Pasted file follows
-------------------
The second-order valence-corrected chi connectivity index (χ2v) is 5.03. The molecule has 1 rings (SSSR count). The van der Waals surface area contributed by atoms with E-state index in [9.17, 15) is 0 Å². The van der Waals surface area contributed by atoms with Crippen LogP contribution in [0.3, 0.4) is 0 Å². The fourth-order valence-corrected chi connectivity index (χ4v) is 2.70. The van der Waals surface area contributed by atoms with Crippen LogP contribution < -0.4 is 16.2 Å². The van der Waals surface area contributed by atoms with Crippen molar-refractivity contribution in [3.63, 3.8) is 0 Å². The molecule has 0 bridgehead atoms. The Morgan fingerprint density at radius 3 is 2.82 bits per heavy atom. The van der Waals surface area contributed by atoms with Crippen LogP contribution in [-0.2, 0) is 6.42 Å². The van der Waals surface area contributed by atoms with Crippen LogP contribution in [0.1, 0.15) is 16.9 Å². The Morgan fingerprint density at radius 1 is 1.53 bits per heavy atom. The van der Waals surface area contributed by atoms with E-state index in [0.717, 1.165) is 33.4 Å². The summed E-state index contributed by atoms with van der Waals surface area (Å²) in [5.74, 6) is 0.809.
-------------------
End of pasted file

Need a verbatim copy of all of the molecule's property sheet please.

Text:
The second-order valence-corrected chi connectivity index (χ2v) is 5.03. The molecule has 1 rings (SSSR count). The van der Waals surface area contributed by atoms with E-state index in [9.17, 15) is 0 Å². The van der Waals surface area contributed by atoms with Crippen LogP contribution in [0.3, 0.4) is 0 Å². The fourth-order valence-corrected chi connectivity index (χ4v) is 2.70. The van der Waals surface area contributed by atoms with Crippen LogP contribution < -0.4 is 16.2 Å². The van der Waals surface area contributed by atoms with Crippen molar-refractivity contribution in [3.63, 3.8) is 0 Å². The molecule has 0 bridgehead atoms. The Morgan fingerprint density at radius 3 is 2.82 bits per heavy atom. The van der Waals surface area contributed by atoms with Crippen LogP contribution in [-0.2, 0) is 6.42 Å². The van der Waals surface area contributed by atoms with Crippen LogP contribution in [0.1, 0.15) is 16.9 Å². The Morgan fingerprint density at radius 1 is 1.53 bits per heavy atom. The van der Waals surface area contributed by atoms with E-state index in [0.717, 1.165) is 33.4 Å². The summed E-state index contributed by atoms with van der Waals surface area (Å²) in [5.74, 6) is 0.809.